See also: Leid and leið

DutchEdit

PronunciationEdit

VerbEdit

leid

  1. first-person singular present indicative of leiden
  2. imperative of leiden

AnagramsEdit


GermanEdit

EtymologyEdit

From Middle High German leit from Old High German leid, from Proto-West Germanic *laiþ, whence also English loathe and Old Norse leiðr; also Latin laedō (strike, betray).

PronunciationEdit

AdjectiveEdit

leid (strong nominative masculine singular leider, comparative leider, superlative am leidesten)

  1. (obsolete outside of fixed expressions) distressing, uncomfortable

Usage notesEdit

DeclensionEdit

Derived termsEdit

Related termsEdit

Further readingEdit

  • leid” in Duden online
  • leid” in Digitales Wörterbuch der deutschen Sprache

IrishEdit

EtymologyEdit

(This etymology is missing or incomplete. Please add to it, or discuss it at the Etymology scriptorium.)

NounEdit

leid f (genitive singular leide, nominative plural leideanna)

  1. hint, inkling
  2. prompt
  3. pointer, clue

DeclensionEdit

Derived termsEdit


Norwegian BokmålEdit

VerbEdit

leid

  1. past participle of leie

Norwegian NynorskEdit

Etymology 1Edit

NounEdit

leid f (definite singular leidi, indefinite plural leider or leidir, definite plural leiderne or leidine)

  1. (pre-1917) alternative form of lei

Etymology 2Edit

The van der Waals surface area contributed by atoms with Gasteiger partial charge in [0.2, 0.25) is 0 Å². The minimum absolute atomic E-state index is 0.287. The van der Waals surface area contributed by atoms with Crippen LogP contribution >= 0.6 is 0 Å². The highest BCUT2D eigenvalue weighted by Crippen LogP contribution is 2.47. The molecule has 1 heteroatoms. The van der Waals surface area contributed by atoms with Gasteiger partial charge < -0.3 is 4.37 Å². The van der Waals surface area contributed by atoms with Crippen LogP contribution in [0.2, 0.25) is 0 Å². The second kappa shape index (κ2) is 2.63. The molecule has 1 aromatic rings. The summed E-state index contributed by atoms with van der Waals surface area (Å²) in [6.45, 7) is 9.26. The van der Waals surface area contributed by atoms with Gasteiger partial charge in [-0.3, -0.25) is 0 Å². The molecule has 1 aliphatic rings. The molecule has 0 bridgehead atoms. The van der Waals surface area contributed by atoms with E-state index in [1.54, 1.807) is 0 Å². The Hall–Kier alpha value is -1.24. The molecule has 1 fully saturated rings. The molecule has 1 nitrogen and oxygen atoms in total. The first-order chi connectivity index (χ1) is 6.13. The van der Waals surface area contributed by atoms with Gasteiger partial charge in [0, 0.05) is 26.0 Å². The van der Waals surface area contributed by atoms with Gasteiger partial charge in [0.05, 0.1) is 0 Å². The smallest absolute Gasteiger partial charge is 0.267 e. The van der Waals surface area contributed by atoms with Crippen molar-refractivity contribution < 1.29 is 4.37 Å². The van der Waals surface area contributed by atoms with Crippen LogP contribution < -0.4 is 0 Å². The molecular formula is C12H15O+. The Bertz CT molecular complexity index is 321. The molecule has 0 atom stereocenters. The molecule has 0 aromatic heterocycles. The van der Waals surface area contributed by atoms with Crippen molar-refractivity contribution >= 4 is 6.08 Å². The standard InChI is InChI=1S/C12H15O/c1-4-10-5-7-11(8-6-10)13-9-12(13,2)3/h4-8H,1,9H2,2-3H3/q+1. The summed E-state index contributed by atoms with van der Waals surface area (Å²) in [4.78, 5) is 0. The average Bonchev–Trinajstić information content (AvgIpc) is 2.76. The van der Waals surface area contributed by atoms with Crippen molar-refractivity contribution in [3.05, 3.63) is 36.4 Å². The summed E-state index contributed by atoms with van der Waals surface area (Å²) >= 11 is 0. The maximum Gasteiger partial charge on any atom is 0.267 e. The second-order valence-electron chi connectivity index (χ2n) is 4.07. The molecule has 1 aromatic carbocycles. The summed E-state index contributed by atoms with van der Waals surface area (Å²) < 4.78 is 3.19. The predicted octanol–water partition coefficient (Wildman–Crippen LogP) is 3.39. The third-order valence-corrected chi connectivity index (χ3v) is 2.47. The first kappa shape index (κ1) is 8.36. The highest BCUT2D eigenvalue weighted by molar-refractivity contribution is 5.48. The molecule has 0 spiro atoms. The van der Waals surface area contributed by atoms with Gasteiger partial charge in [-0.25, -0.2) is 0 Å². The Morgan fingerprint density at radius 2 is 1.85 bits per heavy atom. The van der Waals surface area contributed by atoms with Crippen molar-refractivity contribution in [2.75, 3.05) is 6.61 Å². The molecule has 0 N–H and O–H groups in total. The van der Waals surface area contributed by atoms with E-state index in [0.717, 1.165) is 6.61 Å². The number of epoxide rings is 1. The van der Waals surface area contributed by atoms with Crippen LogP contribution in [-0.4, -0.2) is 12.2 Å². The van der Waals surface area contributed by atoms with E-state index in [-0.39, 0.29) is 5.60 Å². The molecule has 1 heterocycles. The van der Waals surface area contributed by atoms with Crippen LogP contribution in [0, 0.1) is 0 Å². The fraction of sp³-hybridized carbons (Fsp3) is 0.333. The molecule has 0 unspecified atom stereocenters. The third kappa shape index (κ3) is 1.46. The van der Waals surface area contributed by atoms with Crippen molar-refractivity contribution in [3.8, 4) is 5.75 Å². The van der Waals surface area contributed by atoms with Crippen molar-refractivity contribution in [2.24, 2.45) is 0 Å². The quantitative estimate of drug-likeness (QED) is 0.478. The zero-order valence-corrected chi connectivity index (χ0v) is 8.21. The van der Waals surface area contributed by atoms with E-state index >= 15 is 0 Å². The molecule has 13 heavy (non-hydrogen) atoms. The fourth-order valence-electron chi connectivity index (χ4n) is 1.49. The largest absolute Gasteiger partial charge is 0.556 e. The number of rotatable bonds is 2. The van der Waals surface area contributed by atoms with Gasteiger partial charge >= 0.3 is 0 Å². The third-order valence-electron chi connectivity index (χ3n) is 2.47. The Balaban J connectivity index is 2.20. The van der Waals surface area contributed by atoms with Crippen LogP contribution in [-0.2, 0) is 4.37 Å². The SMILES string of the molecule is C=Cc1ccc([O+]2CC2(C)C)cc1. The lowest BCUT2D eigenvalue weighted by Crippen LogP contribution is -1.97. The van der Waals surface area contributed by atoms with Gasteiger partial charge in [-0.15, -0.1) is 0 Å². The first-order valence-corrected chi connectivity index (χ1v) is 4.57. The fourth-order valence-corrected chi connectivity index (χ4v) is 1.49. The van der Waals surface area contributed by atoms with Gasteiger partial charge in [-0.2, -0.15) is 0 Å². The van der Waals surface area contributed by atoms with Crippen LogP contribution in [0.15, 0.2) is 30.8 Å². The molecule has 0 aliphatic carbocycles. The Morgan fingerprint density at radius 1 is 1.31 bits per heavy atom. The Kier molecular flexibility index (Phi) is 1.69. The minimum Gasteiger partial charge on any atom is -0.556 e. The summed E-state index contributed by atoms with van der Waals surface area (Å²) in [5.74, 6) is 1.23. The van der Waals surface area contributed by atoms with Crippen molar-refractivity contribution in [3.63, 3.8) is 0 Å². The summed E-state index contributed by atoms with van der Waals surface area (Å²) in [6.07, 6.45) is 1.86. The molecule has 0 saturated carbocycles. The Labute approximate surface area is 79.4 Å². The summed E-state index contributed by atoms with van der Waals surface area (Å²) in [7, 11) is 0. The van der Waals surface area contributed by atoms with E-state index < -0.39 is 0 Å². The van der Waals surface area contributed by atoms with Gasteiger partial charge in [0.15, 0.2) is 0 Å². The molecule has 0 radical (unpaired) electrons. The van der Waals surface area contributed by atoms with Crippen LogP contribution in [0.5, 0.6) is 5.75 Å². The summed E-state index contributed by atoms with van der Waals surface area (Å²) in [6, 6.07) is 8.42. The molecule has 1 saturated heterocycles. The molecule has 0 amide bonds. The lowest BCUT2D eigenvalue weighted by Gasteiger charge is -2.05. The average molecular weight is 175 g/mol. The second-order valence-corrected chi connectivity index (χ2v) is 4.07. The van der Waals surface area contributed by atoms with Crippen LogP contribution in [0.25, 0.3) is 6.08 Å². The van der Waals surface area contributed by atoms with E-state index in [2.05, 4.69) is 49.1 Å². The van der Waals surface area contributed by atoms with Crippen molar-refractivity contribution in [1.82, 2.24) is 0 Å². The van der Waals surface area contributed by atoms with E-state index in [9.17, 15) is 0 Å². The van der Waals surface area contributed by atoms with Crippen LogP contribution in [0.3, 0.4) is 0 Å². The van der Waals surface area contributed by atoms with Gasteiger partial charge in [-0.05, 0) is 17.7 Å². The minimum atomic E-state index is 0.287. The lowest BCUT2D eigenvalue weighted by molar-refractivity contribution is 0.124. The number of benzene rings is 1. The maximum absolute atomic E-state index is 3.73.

AdjectiveEdit

leid (masculine and feminine leid, neuter leidt, definite singular and plural leide, comparative leidare, indefinite superlative leidast, definite superlative leidaste)

  1. (pre-1917) alternative form of lei

Etymology 3Edit

VerbEdit

leid

  1. (non-standard since 1938) imperative of leida

Old High GermanEdit

EtymologyEdit

From Proto-West Germanic *laiþ, whence also Old English lāþ, Old Norse leiðr.

AdjectiveEdit

leid

  1. uncomfortable

DescendantsEdit

  • Middle High German: leit

ScotsEdit

Alternative formsEdit

PronunciationEdit

Etymology 1Edit

From earlier leed, from Middle English lede, reduced form of leden, leoden (language), from Old English lēoden (national language, literally of the people), from lēode (people). More at lede.

Alternative formsEdit

NounEdit

leid (plural leids)

  1. language
Usage notesEdit
  • Commonly understood language, either literally or metaphorically:
    A daena spik the leid.I don't speak the language.

Etymology 2Edit

From Middle English lede, leed, from Old English lēad (lead (the metal)). More at lead.

NounEdit

leid (plural leids)

  1. lead